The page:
FundRobot » Child Investment Accounts » Financial Planning for Newlywed Couple?

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Default financial planning for newlywed couple

What should be my financial planning after marriage to live happy and managed life.Give some suggestions?

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PLAN. Set up a budget and pay yourself first by getting and keeping six or eight months expenses in a savings account AND set up retirement accounts (IRAs are good) for both of you into which you put a little money each month or pay period.
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Default financial planning for newlywed couple

Budget. Include fun money for each of you. Develop your joint long term plan. Maybe a new house, maybe a new car, maybe a kid or two (they cost about $200,000 each). To plan means ... family planning. So you don't get surprised, use what ever method to keep from being surprised is necessary. Get a long term, medium term and develop short term financial goals. No one thinks retirement is important today but if you forget about it till that time, too late sister, enjoy your cardboard.
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Default financial planning for newlywed couple

It is really a good start that you are proactive for your future life planning.
Here are some tips to ensure the bliss continues as budgetary and debt concerns become a familial concern.

In order for a marriage to work, it is generally agreed that communication between the partners is present. It may be difficult to ask these types of questions, but is essential to a healthy financial future together. Whether alone, or with the assistance of a financial planner, new spouses must review each otherís financial histories and current situations. Young couples will share debt once married, and itís important to know if a student loan is in danger of defaulting, whether or not there exists a savings cushion for leaner times, or any other pertinent information such as liens or collection attempts.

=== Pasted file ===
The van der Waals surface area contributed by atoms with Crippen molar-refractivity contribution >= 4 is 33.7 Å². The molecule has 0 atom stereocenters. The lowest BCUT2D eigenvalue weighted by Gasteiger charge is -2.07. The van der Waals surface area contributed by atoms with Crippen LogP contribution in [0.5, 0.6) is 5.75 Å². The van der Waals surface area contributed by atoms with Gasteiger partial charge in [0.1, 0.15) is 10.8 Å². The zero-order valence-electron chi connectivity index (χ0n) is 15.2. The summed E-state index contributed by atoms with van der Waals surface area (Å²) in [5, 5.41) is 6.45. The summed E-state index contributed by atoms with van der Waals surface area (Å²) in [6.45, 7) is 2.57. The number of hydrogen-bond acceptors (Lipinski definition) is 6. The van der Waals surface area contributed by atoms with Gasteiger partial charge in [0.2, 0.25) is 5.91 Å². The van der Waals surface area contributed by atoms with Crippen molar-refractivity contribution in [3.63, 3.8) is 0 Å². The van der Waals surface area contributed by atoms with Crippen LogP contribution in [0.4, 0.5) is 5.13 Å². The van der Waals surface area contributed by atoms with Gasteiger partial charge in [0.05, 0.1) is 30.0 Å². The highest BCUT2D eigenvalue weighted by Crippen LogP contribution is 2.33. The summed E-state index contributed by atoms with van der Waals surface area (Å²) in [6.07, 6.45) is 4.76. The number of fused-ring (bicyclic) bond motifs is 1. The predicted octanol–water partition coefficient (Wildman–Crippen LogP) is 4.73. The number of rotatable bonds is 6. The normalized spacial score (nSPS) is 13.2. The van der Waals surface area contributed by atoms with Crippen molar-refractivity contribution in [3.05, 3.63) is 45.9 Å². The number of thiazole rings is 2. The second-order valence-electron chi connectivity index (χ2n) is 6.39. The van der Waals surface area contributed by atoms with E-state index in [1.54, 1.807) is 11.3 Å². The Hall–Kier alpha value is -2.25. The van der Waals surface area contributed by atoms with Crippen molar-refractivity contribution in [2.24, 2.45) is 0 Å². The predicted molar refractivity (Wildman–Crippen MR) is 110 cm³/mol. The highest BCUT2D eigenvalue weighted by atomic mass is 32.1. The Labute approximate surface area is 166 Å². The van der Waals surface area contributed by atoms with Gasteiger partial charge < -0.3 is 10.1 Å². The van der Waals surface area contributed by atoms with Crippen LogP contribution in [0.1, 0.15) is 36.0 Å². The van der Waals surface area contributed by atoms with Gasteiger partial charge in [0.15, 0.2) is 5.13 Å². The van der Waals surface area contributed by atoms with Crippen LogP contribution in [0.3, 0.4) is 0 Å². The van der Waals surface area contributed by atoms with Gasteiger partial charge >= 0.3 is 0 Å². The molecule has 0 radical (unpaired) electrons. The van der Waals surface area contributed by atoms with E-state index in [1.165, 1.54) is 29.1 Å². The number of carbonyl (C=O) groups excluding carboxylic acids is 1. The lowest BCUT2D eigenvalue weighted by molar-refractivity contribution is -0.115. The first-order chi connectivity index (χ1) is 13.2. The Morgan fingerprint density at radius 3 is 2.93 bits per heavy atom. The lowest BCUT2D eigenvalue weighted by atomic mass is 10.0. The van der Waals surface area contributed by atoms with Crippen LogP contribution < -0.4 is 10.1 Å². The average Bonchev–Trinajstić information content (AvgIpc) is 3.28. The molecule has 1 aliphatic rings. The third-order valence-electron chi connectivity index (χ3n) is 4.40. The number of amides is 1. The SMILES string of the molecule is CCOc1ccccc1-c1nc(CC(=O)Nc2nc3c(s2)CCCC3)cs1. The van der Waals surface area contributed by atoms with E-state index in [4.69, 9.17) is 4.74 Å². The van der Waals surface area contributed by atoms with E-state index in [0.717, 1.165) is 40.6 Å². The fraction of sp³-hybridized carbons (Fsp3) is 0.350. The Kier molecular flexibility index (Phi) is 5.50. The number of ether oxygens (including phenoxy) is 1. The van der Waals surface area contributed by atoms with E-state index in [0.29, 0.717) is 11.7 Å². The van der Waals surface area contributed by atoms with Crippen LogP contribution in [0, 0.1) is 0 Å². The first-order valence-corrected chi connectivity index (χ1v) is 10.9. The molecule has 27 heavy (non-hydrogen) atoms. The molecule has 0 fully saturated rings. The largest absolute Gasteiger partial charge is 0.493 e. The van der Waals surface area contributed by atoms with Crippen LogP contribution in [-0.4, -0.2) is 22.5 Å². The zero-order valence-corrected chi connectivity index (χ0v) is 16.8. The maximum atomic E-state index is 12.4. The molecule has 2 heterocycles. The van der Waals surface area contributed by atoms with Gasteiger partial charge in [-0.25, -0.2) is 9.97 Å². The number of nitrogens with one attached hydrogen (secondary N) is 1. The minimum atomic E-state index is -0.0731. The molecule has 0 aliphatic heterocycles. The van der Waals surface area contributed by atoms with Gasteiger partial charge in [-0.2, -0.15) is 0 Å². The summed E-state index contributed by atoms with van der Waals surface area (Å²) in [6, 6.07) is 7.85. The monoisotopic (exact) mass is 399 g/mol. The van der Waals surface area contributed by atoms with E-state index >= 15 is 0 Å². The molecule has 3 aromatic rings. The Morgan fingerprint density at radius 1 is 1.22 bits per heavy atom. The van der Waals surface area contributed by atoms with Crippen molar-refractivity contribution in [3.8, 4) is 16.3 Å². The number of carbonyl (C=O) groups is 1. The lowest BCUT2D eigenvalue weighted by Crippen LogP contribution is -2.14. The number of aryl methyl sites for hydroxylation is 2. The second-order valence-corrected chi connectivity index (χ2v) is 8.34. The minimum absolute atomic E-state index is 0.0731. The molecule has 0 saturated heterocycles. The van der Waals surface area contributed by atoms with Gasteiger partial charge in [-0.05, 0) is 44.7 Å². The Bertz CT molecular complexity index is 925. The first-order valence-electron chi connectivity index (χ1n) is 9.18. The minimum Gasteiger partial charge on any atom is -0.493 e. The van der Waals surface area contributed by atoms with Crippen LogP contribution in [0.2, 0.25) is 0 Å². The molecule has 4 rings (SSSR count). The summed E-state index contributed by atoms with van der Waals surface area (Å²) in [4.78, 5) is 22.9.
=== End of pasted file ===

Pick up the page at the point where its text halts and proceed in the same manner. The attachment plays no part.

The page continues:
Figuring Out the Future

Just as it is significant to understand what has transpired in the past, it is critical to map out short and long term goals in a new relationship. Newlyweds have a habit of spending the first six-months with their heads in the clouds, but now is the time to seriously plan for the future. Planning should involve large ticket items such as the purchase of a house, savings and retirement funds, and repayment of student loans. Each of these items must be budgeted early in order to have a firm handle on how they will be dealt with.

Financial Planning

Putting aside the considerable costs of raising a child, once a coupleís student loans are paid off it will be time to put the next generation through college. Any financial planner worth their salt will recommend that education savings should start immediately. With college tuitions rising steadily each year, it is conceivable that university-bound students will be paying 20-50% more than their parents for comparable educations when the time arrives. Placing a dedicated amount of savings, even if itís only $20 a week, in a managed account designed for education, will greatly lessen the impact and stress associated with tuition costs in the future. Of course, one can always hope to expect genius or athletically-gifted children to garner scholarships, but these funds are becoming harder and more difficult to come by. It is best to begin saving now for the future.
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